Calvin Bush gets the lowdown on the high spots with the Utah Saints.
Just who the. what the. why the hell are the Utah Saints?
‘lt‘s weird. When we played Chicago. the first time was with The Shatnen and the second time was with KMFDM ((‘lUSSlt‘ War Trax industrial dance hand). So sometimes we get lumped in with the industrial kind of thing and sometimes the techno thing. which also means something different in America. And it gets very hard because the categorisations get blurred so many times and the goalposts change all the time.‘ says Jez Utah.
But the real crazy thing is. Jez and Tim. like a couple ofgung-ho Maradonas high on House and that punk energy spirit. can‘t stop scoring. Beauties too. They may trot out the industry standards about only intending to shift ‘1000 records and everything after that is a bonus‘. but those bonuses seem to keep on swerving chartwards with arching elliptical grace.
Let‘s face it. Utah Saints are massively popular. They‘ve scored three consecutive Top Ten hits with ‘What Can You Do For Mc?‘. ‘Something Good‘ and Believe in Me‘. and chance will have absolutely nothing to do with the inevitable success of their Slayer-sampling fourth. ‘I Want You‘. It would be utterly fair to tag them probably Britain‘s first Stadium House Band — not only have they been playing to countless thousand Johnny Foreigners as a support act on U2‘s recent jaunt around the Continent. but theirs is a sound filled with ironic pomp and thundering bombast. ‘You want the best? You got the best.‘ screamed ‘What Can You Do‘.". exultant crowds tear through ‘Something Good‘. their recently released self-titled debut sounds like it was recorded in the searing heat of the Nuremberg rally and they even have the audacity to pump up Simple Minds’ ‘New Gold Dream‘ in a raw rawk/dance fashion. Before they even lift a sampler- aimcd finger. Utah Saints sound H-U-G-E.
‘lt‘sjust trying to make things exciting. really.‘ explains Jez down the phone from a service station pit stop on the way to the wide open stadia of. . . Barnstaple (ask Ordnance Survey). ‘lt‘s not so much trying to make it sound big as opposed to giving it a powerful sound and using a combination of powerful sounds.‘ This from a man who still [)Js the sounds of 70s disco and funk. ‘Yeah. but I grew up listening to metal and punk. AC/DC and The Stranglers. l was definitely into the attitude and energy of both those styles of music. Both those bands had a really powerful sound. And that‘s what I‘ll always be into. Power.‘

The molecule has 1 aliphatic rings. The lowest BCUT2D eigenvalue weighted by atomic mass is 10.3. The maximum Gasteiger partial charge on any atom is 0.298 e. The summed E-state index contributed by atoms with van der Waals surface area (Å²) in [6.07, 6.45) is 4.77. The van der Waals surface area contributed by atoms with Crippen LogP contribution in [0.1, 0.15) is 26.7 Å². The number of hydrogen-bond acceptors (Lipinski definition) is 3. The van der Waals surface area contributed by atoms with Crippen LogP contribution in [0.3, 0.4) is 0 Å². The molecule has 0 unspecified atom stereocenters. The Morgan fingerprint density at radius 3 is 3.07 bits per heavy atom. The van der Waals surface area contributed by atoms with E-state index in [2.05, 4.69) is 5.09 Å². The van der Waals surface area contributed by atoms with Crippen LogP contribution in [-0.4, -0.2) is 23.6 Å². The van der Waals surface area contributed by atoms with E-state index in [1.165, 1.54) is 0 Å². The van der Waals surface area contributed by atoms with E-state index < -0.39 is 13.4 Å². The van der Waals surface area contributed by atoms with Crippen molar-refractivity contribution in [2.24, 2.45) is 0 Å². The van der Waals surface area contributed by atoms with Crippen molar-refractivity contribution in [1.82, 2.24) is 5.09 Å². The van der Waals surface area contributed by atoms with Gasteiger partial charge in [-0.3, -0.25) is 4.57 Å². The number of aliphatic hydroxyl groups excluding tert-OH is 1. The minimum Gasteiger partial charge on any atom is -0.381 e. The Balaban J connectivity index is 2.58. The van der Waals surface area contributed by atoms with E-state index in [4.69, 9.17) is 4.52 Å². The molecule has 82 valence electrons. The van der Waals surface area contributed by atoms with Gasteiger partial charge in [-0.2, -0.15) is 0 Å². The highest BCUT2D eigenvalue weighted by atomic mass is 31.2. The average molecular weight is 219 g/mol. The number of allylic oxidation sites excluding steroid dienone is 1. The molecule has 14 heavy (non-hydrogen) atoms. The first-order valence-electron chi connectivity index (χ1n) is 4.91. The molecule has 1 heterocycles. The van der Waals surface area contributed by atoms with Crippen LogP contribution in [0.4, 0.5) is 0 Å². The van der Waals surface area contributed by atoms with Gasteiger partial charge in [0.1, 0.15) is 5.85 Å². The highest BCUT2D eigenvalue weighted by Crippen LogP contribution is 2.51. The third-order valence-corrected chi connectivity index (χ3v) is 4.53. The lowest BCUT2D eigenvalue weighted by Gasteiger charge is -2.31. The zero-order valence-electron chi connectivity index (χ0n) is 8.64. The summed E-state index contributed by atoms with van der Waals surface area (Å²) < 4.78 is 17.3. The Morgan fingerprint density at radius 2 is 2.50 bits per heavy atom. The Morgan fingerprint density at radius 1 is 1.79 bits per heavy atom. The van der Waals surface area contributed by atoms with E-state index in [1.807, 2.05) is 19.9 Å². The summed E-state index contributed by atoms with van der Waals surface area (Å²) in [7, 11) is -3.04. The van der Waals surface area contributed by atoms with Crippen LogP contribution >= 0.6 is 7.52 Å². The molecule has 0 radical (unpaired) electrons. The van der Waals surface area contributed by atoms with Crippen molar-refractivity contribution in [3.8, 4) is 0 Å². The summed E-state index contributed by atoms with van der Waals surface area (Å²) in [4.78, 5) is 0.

The unlikely pairing of Tim and Jez came about when they were both running different club nights in the same venue — Tim‘s spinning upfront House and Acid, Jez‘s opting for dance of the slinkier,
smoochier variety. And it‘s their wildly differing tastes in music that have helped shape the mercurial sounds ofthe genre-defying records that have made the Saints both humungously commercial yet consistently credible. This is a pair that make chalk and cheese seem like natural companions.
‘At the moment. Jez does all the writing. but I‘m in the studio all the time with him.‘ explains parincr Tim. who (fact fans) once reached the finals ofthe British DMC mixing championships. ‘So ifl think the track‘s getting too far off the beaten track. or too guitary. or too rocky. then I‘ll pull it back. And if it‘s going too Housey-Housey. Jez will go and whack a big guitar bit on it. That way we get a happy medium. And that‘s basically a Utah Saints record.‘
it‘s not actually that simple. In keeping with their philosophy that ‘sarnples free us from the confines of
i popular instruments‘. the pair's trademark has been their freestyle plundering of unlikely sources such as
Eurythmics for ‘What Can You‘. Kate Bush for ‘Something Good‘ and Phil ()akey. Sylvester and
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Crown Heights Affair for ‘Believe In Me‘. Yet the songs themselves barely register on the Jolly Green Giant meter (that‘s corny. folks) where so many of their contemporaries end up looking like moolah- fixated schemers supreme. Utah Saints plunder music‘s rich and varied lexicon and create their own instantly lovable if recognisable dance-fused Esperanto. Just how do they intend to translate their sound to the live forum?
‘Well. there‘ll be five of us up on stage. including Tim and myself.‘ explains Jez. ‘There‘ll be Tim on decks. me on sampler. a keyboard player also with a sampler. a percussionist with stuff like congas and timbales and a drummer with electronic pads linked up to a. . . you‘ll never guess.‘ Er. a banana”? ‘Ha! No. another sampler. And basicaily we‘ll just try and put a lot ofenergy into it.‘
Yup. ljust know that something good is going to happen. Well wonh. er. sampling.
Uta/i Saints play The Arr/it's, Glasgow mi Sun 20.
“ihé List 18 tuner July—l99S-23